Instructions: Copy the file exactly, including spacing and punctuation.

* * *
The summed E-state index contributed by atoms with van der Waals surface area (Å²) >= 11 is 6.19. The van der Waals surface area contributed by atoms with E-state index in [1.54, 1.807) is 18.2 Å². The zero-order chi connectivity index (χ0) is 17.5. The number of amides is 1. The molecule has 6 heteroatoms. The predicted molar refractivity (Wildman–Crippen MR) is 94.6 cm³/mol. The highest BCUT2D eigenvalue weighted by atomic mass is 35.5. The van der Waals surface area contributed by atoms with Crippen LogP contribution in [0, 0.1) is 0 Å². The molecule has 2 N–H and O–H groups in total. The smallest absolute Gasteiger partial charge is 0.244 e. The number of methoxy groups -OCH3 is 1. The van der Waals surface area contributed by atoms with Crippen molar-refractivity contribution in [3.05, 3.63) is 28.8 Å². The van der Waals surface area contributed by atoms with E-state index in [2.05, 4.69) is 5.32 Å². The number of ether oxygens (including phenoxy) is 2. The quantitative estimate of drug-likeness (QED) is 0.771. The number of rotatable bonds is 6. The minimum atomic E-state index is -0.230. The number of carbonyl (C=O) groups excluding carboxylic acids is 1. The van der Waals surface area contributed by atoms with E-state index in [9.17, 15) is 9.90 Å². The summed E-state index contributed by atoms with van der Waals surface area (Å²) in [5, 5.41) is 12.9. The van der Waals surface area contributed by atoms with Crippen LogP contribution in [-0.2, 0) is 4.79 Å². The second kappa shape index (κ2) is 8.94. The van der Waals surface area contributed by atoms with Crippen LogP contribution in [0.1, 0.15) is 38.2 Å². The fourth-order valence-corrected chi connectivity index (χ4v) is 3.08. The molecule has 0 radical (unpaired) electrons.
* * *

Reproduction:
The summed E-state index contributed by atoms with van der Waals surface area (Å²) >= 11 is 6.19. The van der Waals surface area contributed by atoms with E-state index in [1.54, 1.807) is 18.2 Å². The zero-order chi connectivity index (χ0) is 17.5. The number of amides is 1. The molecule has 6 heteroatoms. The predicted molar refractivity (Wildman–Crippen MR) is 94.6 cm³/mol. The highest BCUT2D eigenvalue weighted by atomic mass is 35.5. The van der Waals surface area contributed by atoms with Crippen LogP contribution in [0, 0.1) is 0 Å². The molecule has 2 N–H and O–H groups in total. The smallest absolute Gasteiger partial charge is 0.244 e. The number of methoxy groups -OCH3 is 1. The van der Waals surface area contributed by atoms with Crippen molar-refractivity contribution in [3.05, 3.63) is 28.8 Å². The van der Waals surface area contributed by atoms with E-state index in [2.05, 4.69) is 5.32 Å². The number of ether oxygens (including phenoxy) is 2. The quantitative estimate of drug-likeness (QED) is 0.771. The number of rotatable bonds is 6. The minimum atomic E-state index is -0.230. The number of carbonyl (C=O) groups excluding carboxylic acids is 1. The van der Waals surface area contributed by atoms with E-state index in [9.17, 15) is 9.90 Å². The summed E-state index contributed by atoms with van der Waals surface area (Å²) in [5, 5.41) is 12.9. The van der Waals surface area contributed by atoms with Crippen LogP contribution in [-0.2, 0) is 4.79 Å². The second kappa shape index (κ2) is 8.94. The van der Waals surface area contributed by atoms with Crippen LogP contribution in [0.1, 0.15) is 38.2 Å². The fourth-order valence-corrected chi connectivity index (χ4v) is 3.08. The molecule has 0 radical (unpaired) electrons.